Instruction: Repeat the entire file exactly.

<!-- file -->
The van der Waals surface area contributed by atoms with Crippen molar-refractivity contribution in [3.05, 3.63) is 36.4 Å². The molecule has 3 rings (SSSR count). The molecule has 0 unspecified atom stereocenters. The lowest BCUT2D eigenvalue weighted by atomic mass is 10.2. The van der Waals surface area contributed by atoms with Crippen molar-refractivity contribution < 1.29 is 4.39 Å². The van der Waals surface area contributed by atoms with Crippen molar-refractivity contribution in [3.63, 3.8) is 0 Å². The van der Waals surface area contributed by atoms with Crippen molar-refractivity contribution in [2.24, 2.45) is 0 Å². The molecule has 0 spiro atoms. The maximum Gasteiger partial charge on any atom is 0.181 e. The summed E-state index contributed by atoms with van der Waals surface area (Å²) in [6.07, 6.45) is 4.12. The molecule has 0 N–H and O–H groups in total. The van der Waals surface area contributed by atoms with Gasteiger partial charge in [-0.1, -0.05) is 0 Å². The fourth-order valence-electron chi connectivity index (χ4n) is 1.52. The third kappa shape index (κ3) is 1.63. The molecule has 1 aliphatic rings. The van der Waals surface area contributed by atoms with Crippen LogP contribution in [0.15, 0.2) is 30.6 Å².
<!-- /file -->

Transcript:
The van der Waals surface area contributed by atoms with Crippen molar-refractivity contribution in [3.05, 3.63) is 36.4 Å². The molecule has 3 rings (SSSR count). The molecule has 0 unspecified atom stereocenters. The lowest BCUT2D eigenvalue weighted by atomic mass is 10.2. The van der Waals surface area contributed by atoms with Crippen molar-refractivity contribution < 1.29 is 4.39 Å². The van der Waals surface area contributed by atoms with Crippen molar-refractivity contribution in [3.63, 3.8) is 0 Å². The van der Waals surface area contributed by atoms with Crippen molar-refractivity contribution in [2.24, 2.45) is 0 Å². The molecule has 0 spiro atoms. The maximum Gasteiger partial charge on any atom is 0.181 e. The summed E-state index contributed by atoms with van der Waals surface area (Å²) in [6.07, 6.45) is 4.12. The molecule has 0 N–H and O–H groups in total. The van der Waals surface area contributed by atoms with Gasteiger partial charge in [-0.1, -0.05) is 0 Å². The fourth-order valence-electron chi connectivity index (χ4n) is 1.52. The third kappa shape index (κ3) is 1.63. The molecule has 1 aliphatic rings. The van der Waals surface area contributed by atoms with Crippen LogP contribution in [0.15, 0.2) is 30.6 Å².